The Lowveld Chestnut is a fascinating species restricted in nature to the terrain surrounding the granite inselbergs in and between Nelspruit and Barberton with some populations in the Kruger Park. In habitat they can be very common, but they are a species of restricted range and relatively uncommon in cultivation.
The trees are a bit reminiscent of a cabbage tree (Cussonia sp.) in looks, with large, five lobed leaves. The trees can get large but in their younger years are fairly slender without much spread to the crown. The roots are large and fleshy, and can be damaging to paving.
A “blossom tree”, the species bears lovely yellow spotted with orange flowers in spring for about two weeks. If the winter has been cool and sufficiently dry the blossoms will appear on bare branches, but if the tree has had winter water it is inclined to be semi-evergreen, lessening the show.
The tree gets its name from its large, spiked fruit which look a little like those of a “true” chestnut, Castanea sp., as well as its edible, large, sweet and oily seeds, or nuts, which are roasted for consumption in much the same was as the European winter delicacy.
Interestingly enough, the latin species name murex, derives from the latin name for a spiked war club, also referring to the fruit.
The trees can bear very heavily, and the fruit are shed in February/March over a short period which co-insides with the wettest time in the plant’s habitat’s rainy season.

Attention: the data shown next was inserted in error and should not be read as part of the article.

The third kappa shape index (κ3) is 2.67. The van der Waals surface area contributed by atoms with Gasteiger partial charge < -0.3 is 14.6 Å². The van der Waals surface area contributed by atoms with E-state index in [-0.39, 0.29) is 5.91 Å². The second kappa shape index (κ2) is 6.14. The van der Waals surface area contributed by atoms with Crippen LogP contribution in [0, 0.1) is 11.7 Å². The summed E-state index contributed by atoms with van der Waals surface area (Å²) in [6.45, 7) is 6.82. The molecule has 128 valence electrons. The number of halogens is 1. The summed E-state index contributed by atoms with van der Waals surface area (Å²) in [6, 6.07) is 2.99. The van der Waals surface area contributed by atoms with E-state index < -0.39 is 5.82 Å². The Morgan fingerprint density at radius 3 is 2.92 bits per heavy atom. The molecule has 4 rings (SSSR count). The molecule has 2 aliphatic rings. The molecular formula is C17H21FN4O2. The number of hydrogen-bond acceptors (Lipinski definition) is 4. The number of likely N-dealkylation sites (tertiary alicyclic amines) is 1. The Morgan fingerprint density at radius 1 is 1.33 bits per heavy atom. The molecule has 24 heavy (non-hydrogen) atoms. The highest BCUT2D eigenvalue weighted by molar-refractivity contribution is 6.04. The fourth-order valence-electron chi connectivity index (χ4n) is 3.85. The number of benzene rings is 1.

Nuts are very heavily predated on in habitat, as they are delicious both raw and cooked. They have soft, leathery shells that offer little protection against herbivores, and if roasted in a pan or over the coals of a fire, will “pop” slightly, showing the flesh of the seed.
A word of caution, the inner rim of the fruit bears short, irritating hairs which necessitates some care when harvesting the nuts.
The tree is adaptable but prefers a warm climate with good summer rain. It bears best if given a good dry season, and is adapted to long periods of drought in winter.
It does not appreciate temperatures much below 0C but can re-sprout from its succulent rootstock (caudex) if cut completely back by black frost as a seedling. Adult trees can take colder winters.
Very fast growing the tree can start bearing pods in its fifth year, possibly earlier if fertilized heavily.
Growing from seed is, as mentioned quirky, and one needs to understand this trees adaptions to its unique habitat to get an appreciation of why the seeds do what they do.
When shed, the seed dries out and dies in hours sometimes, and that is due to the fact that the seed shell has no water holding ability whatsoever. In habitat the seed would have been shed in almost monsoonal rain and, if lucky, be flung between rocks by the breaking up of the falling fruit, where it will be protected from predation long enough to germinate. Which it does and completes in a handful of days.
Also when trying to propagate this species from hours old seed in Pretoria, I almost discarded seedling trays full of empty seed shells thinking they had been eaten by rodents (which can happen), but by pure luck figured out what was happening here.
The seed had germinated at lightening speed and made storage organs (an enlarged rootstock or succulent caudex), and thick, fleshy roots as deep as possible in the trays. These rested a full winter before shooting the above-ground parts of the young trees.
So in habitat, these seeds are optimized to “get underground” as fast as possible to escape being eaten, and the fires and drought that follow in winter.
Nature is amazing.
Sold as 3 caudices
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